An illustration picture shows the Twitter logo reflected in the eye of a woman in Berlin. Some researchers say Twitter has understated the number of fake accounts.
What's in a Twitter handle? Apparently a lot of green, judging by opportunists around the world who are trying to cash in by selling fake followers online.
Twitter, in advance of its initial public offering on Nov. 7, disclosed that it had 232 million monthly active users. The question is: How many of those users are fake?
The estimates vary. Italian security researchers Andrea Stroppa and Carlo De Micheli, in a report released earlier this year, claimed that they found 20 million fake accounts for sale. Jason Ding, a research scientist at Barracuda Labs, told NBC News that the number of Twitter accounts that were fake was "at least 10 percent, maybe more." Twitter, according to The Wall Street Journal, claimed in its Securities and Exchange Commission report that only 5 percent of its accounts were fake.
Twitter does try to prevent bogus accounts by enforcing a strict follower-to-following ratio, and by putting a 1,000-person cap on the number of people that any one account can follow in a single day.
But a robust market for fake followers still exists.
In April, Stroppa and De Micheli singled out unusual activity in the Twitter accounts of several public figures, including celebrities like 50 Cent, P. Diddy and Colorado Rep. Jared Polis. They all experienced dramatic jumps in followers in a short amount of time, according to a New York Times report.
The Twitter handle for Polis, @jaredpolis, gained 19,705 followers in one day, then lost 13,332 of them in another. De Micheli told NBC News that he compared those gains to similar ones by big companies like Red Bull, which garnered around 16,000 followers after the widely publicized Stratos event involving a skydiver jumping from the stratosphere.
The notion that Polis, who wasn't featured prominently in the news the day that he gained nearly 20,000 followers, would experience that level of growth on Twitter organically is unlikely, De Micheli said.
Twitter allows its users to remain anonymous and register with only an email address and a simple captcha test. That makes it more vulnerable to bots than other social media sites like Facebook, said Ding, although no site is completely safe from fake users.
"Twitter is working on it," Ding sad. "But as the fake account gets more evolved, it gets harder for Twitter to suspend them. They are both are evolving to beat each other."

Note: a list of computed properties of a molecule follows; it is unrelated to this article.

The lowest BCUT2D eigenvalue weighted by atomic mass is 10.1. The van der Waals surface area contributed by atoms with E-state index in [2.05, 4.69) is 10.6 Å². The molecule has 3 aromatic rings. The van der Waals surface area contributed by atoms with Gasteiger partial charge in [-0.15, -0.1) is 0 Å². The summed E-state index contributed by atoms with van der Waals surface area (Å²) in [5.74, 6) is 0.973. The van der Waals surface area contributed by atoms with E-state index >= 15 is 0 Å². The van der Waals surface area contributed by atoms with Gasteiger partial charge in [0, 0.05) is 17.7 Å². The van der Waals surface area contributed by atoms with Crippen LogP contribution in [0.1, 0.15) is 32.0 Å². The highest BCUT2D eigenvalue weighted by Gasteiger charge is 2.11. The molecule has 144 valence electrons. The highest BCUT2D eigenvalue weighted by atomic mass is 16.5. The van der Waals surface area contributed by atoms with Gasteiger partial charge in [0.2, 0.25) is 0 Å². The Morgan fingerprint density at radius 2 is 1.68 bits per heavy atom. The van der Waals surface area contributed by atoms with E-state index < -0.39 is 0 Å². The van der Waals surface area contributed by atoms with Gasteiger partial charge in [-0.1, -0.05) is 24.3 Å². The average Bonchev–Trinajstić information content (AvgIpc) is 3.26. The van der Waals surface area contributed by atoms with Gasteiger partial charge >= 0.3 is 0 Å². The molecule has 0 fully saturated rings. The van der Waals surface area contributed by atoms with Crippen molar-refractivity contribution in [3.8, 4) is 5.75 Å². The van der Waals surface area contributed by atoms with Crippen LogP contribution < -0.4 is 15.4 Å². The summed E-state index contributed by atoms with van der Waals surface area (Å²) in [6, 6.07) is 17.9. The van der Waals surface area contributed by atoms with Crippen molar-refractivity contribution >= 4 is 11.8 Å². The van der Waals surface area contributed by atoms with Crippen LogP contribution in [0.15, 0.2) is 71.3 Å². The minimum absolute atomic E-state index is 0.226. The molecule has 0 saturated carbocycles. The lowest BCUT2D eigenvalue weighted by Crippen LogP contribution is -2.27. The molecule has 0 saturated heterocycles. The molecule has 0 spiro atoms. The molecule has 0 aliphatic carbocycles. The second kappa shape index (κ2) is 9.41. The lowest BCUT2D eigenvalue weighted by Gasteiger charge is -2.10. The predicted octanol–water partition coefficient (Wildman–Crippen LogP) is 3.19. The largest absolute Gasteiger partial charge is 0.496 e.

Twitter did not respond to a request for comment from NBC News. A company representative told The Wall Street Journal, which first reported on the fake accounts, that it had "a variety of automated and manual controls in place to detect, flag, and suspend accounts created solely for spam purposes."
'The more you pay, the better the accounts are'
Buying fake followers isn't expensive, either; the average cost for 1,000 is only $11, according to a report by Barracuda Labs. That doesn't seem like a lot of money but it can be lucrative to the creators. That's because each account can be built in as little as a second and follow 2,000 people — and having them automatically follow new customers is an extremely labor-efficient business model.
Not all fake accounts, however, are created equal.
"The more you pay, the better the accounts are, and the longer they last," De Micheli told NBC News. "There is a huge gap between the quality of fake Twitter followers."
Prices can reach $40 for 1,000 top-level fake accounts complete with photos, bios and the ability to tweet, said De Micheli. Those accounts are also less prone to disappear because Twitter isn't as likely to recognize them as fakes, and because their creators are less likely to make them unfollow people. (Unfollowing people frees up the fake accounts to follow new customers.)
So why does it matter if there are millions of fake Twitter accounts floating around?
"It's like you earn a university diploma, you work hard for your four-year degree, but when you get to the job market you see that other people just spent money on a fake degree and are competing with you," Ding said. "It's not fair."
Gaining true followers is often a slow, gradual process, something that companies can spend a lot of money on. Letting people game the system could discourage users who are trying to do things the right away.
Also at risk, Ding warned, is Twitter's business model. Why would someone spend more for a legitimate advertisement on Twitter if he or she can get fake followers for less?
De Micheli noted that Twitter could start requiring stricter security measures like phone verification — which, he said, would make creating fake accounts prohibitively more expensive. But there are trade-offs to making it harder to sign up for your service.
"They look at situations like the conflict in Egypt," De Micheli said, referring to the widespread use of Twitter during the Arab Spring, "and they want to keep the platform more open."
Keith Wagstaff writes about technology for NBC News. He previously covered the tech beat for TIME's Techland and wrote about politics as a staff writer at TheWeek.com. You can follow him on Twitter at @kwagstaff and reach him by email at: Keith.Wagstaff@nbcuni.com
First published November 25 2013, 4:35 PM